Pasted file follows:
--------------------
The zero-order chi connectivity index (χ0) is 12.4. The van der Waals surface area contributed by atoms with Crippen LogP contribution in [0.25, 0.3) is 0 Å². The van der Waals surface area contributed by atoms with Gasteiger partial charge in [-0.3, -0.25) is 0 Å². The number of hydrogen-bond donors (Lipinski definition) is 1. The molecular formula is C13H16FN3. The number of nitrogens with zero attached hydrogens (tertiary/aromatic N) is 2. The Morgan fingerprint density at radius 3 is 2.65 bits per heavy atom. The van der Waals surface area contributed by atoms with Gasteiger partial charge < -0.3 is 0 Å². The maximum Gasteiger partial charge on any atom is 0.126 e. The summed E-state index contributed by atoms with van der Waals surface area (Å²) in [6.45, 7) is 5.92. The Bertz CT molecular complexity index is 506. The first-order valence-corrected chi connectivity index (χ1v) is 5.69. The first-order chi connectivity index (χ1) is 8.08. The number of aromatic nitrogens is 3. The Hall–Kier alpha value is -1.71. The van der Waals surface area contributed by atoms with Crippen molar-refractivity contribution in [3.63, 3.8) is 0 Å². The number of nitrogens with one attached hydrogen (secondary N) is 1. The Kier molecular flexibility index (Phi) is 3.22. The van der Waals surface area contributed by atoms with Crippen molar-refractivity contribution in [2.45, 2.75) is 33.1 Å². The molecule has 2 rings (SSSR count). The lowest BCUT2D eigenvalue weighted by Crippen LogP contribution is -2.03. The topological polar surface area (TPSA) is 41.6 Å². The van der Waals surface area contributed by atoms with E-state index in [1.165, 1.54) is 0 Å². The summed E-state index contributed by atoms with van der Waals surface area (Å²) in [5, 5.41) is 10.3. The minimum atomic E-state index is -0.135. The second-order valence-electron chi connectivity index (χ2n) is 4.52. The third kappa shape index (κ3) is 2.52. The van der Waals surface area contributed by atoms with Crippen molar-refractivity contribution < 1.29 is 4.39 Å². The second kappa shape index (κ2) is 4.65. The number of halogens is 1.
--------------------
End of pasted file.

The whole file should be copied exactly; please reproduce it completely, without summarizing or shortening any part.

The zero-order chi connectivity index (χ0) is 12.4. The van der Waals surface area contributed by atoms with Crippen LogP contribution in [0.25, 0.3) is 0 Å². The van der Waals surface area contributed by atoms with Gasteiger partial charge in [-0.3, -0.25) is 0 Å². The number of hydrogen-bond donors (Lipinski definition) is 1. The molecular formula is C13H16FN3. The number of nitrogens with zero attached hydrogens (tertiary/aromatic N) is 2. The Morgan fingerprint density at radius 3 is 2.65 bits per heavy atom. The van der Waals surface area contributed by atoms with Gasteiger partial charge < -0.3 is 0 Å². The maximum Gasteiger partial charge on any atom is 0.126 e. The summed E-state index contributed by atoms with van der Waals surface area (Å²) in [6.45, 7) is 5.92. The Bertz CT molecular complexity index is 506. The first-order valence-corrected chi connectivity index (χ1v) is 5.69. The first-order chi connectivity index (χ1) is 8.08. The number of aromatic nitrogens is 3. The Hall–Kier alpha value is -1.71. The van der Waals surface area contributed by atoms with Crippen molar-refractivity contribution in [3.63, 3.8) is 0 Å². The number of nitrogens with one attached hydrogen (secondary N) is 1. The Kier molecular flexibility index (Phi) is 3.22. The van der Waals surface area contributed by atoms with Crippen molar-refractivity contribution in [2.45, 2.75) is 33.1 Å². The molecule has 2 rings (SSSR count). The lowest BCUT2D eigenvalue weighted by Crippen LogP contribution is -2.03. The topological polar surface area (TPSA) is 41.6 Å². The van der Waals surface area contributed by atoms with E-state index in [1.165, 1.54) is 0 Å². The summed E-state index contributed by atoms with van der Waals surface area (Å²) in [5, 5.41) is 10.3. The minimum atomic E-state index is -0.135. The second-order valence-electron chi connectivity index (χ2n) is 4.52. The third kappa shape index (κ3) is 2.52. The van der Waals surface area contributed by atoms with Crippen molar-refractivity contribution < 1.29 is 4.39 Å². The second kappa shape index (κ2) is 4.65. The number of halogens is 1.